Hair-Care Issues Keep Many African-American Women Away From Exercise

Women at the Afro-Hairstyles Competition in California
Image Jaime Saldarriaga/Reuters

Many African-American women stay away from gym as they fear they'll lose their hair, a new study has found.

Researchers from Wake Forest Baptist Medical Center found that African-American women's hair-care issues keep them from doing enough physical activity to maintain healthy weight.

Lead author, Amy J. McMichael, M.D., first thought of hair-care worries being a reason for women not wanting to go to gym when she began seeing a lot of her patients were overweight and that it was damaging their health. McMichael added that many African women straighten their hair which is a time consuming process. This prevents them from washing their hair often after vigorous exercises. "Overwashing fragile hair can make it break off easily," McMichael said.

"I treat a lot of African American women in our clinic and had noticed how many of them are overweight, and I wanted to know why. I'm treating them for dermatology related issues, but as a doctor this was even more concerning because excess weight puts these women at risk for hypertension, diabetes and other serious problems," she said.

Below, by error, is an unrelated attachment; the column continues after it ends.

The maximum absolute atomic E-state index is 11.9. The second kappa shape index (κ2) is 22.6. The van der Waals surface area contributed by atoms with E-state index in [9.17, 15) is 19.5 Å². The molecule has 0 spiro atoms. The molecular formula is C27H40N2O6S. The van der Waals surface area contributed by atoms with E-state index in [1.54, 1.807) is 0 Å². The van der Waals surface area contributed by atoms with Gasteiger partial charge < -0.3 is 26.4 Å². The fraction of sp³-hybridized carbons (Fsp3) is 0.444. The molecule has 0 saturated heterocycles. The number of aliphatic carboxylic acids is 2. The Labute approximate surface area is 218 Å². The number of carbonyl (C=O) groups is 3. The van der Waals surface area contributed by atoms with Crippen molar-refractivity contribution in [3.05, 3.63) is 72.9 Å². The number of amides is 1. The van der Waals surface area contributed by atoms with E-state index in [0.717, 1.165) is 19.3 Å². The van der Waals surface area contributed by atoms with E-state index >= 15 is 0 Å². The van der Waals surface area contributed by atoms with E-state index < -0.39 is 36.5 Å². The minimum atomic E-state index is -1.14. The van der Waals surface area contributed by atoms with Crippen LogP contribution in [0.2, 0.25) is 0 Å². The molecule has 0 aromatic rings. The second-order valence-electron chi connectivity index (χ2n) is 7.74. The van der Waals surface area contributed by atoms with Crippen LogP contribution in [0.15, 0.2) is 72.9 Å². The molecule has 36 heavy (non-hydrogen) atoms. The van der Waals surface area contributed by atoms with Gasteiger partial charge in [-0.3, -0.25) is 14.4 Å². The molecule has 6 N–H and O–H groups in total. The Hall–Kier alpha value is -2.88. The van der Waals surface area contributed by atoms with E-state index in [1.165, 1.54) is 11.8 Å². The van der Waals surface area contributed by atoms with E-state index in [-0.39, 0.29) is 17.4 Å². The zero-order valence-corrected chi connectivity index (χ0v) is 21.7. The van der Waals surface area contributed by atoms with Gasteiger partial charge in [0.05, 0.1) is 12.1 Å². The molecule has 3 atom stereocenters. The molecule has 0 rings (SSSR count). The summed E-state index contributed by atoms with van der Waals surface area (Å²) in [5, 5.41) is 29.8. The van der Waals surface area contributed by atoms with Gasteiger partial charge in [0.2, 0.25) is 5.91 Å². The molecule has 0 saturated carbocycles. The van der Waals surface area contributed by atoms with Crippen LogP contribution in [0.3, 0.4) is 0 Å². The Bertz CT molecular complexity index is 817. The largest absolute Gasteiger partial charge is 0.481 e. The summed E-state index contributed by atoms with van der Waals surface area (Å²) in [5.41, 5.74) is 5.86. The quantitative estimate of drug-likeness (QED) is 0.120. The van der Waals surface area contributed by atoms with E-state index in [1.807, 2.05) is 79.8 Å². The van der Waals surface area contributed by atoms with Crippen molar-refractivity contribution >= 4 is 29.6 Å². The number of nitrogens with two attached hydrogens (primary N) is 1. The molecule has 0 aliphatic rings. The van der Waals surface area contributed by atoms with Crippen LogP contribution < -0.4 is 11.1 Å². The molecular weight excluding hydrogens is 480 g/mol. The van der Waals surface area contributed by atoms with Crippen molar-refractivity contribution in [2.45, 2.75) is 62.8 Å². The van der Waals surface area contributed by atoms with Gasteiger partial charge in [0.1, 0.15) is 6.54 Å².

According to Office of Minority Health, African-American women in the U.S. have the highest rates of obesity/overweight when compared to other groups. About four out of every five African-American women are overweight or obese.

The study included 103 African-American women ranging in age from 21 to 60. These women were asked about their lifestyle, physical activity, and hair-care.

All participants said that exercise was important. At least 40 percent of the women reported that they avoided exercise at times due to issues regarding hair-care. Half of the women said that they changed their hairstyles to suit their exercise.

Researchers say that fixing hair care issues may help women stay with the exercise routine. McMichael noted that cutting hair to avoid excess sweat is not a solution and more research is required to find out ways to address the issue.

The study is published in Archives of Dermatology.

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